FIG. 5 shows the bimorph piezos 542, 550 in a quiescent or relaxed state, with the valve 500 in a closed position. FIG. 6 shows the valve 500 with the bimorph piezos 542, 550 actuated by appropriate voltage potentials to flex or bend away from each other between the supported opposite ends, to open the valve 500 and provide an aperture 660 through which the fluid can flow.

The end supports 552, 546 hold the opposite ends of the bimorph piezos 542, 550 together. In an exemplary embodiment of the invention, the end supports 552, 546 clamp or rigidly fasten together the ends of the bimorph piezos 542, 550. In an exemplary embodiment of the invention, the end supports 552, 546 do not move relative to each other. In another exemplary embodiment of the invention, the end supports 552, 546 move relative to each other as the bimorph piezos 550, 542 flex and the valve aperture 660 opens up.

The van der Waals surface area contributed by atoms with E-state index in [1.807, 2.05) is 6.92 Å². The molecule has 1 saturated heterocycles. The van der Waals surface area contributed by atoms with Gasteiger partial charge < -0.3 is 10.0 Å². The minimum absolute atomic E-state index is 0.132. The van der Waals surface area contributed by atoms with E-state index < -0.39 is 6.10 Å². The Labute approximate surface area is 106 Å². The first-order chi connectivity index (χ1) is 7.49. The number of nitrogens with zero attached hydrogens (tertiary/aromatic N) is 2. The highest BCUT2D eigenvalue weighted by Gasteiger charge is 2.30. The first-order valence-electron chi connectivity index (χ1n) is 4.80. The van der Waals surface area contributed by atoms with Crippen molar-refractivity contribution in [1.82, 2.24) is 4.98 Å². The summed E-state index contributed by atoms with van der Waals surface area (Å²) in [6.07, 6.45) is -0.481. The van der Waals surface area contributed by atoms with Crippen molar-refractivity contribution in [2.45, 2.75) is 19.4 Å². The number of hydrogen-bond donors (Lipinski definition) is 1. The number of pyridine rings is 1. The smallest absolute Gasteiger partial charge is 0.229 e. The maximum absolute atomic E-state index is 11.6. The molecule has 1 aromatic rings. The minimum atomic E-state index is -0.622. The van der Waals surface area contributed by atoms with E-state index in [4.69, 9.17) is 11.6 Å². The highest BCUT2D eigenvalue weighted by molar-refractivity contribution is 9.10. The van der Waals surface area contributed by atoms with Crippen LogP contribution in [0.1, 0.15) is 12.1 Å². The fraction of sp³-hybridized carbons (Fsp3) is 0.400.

In another embodiment of the invention, the end blocks of the piezo valve elastically hold the ends of the bimorph piezos together so that all parts of the bimorph piezos can flex while the ends are held together.

In an exemplary embodiment of the invention, the outlet fluid tube from the pump chamber and/or the inlet fluid tube to the pump chamber are resilient, and arranged to pass between the piezos 542, 550, through the aperture 660. Thus when the valve 500 is closed, the piezos 542, 550 pinch the fluid tube flat and thus block the tube. When the valve 500 is open as shown in FIG. 6, then the fluid tube is free to rebound to its tubular shape and allow free passage to fluid flowing through the fluid tube.

In an exemplary embodiment of the invention, the piezos 542, 550 are arranged so that the open position shown in FIG. 6 is the quiescent position of the piezos, and the closed position shown in FIG. 5 occurs when actuating voltage potentials are applied to the piezos 542, 550 to clamp or drive their center sections together.

In an exemplary embodiment of the invention, the valve 500 is placed in the fluid path of the inlet fluid tube or the outlet fluid tube of the pump, distant from the fluid chamber instead of at the fluid chamber walls.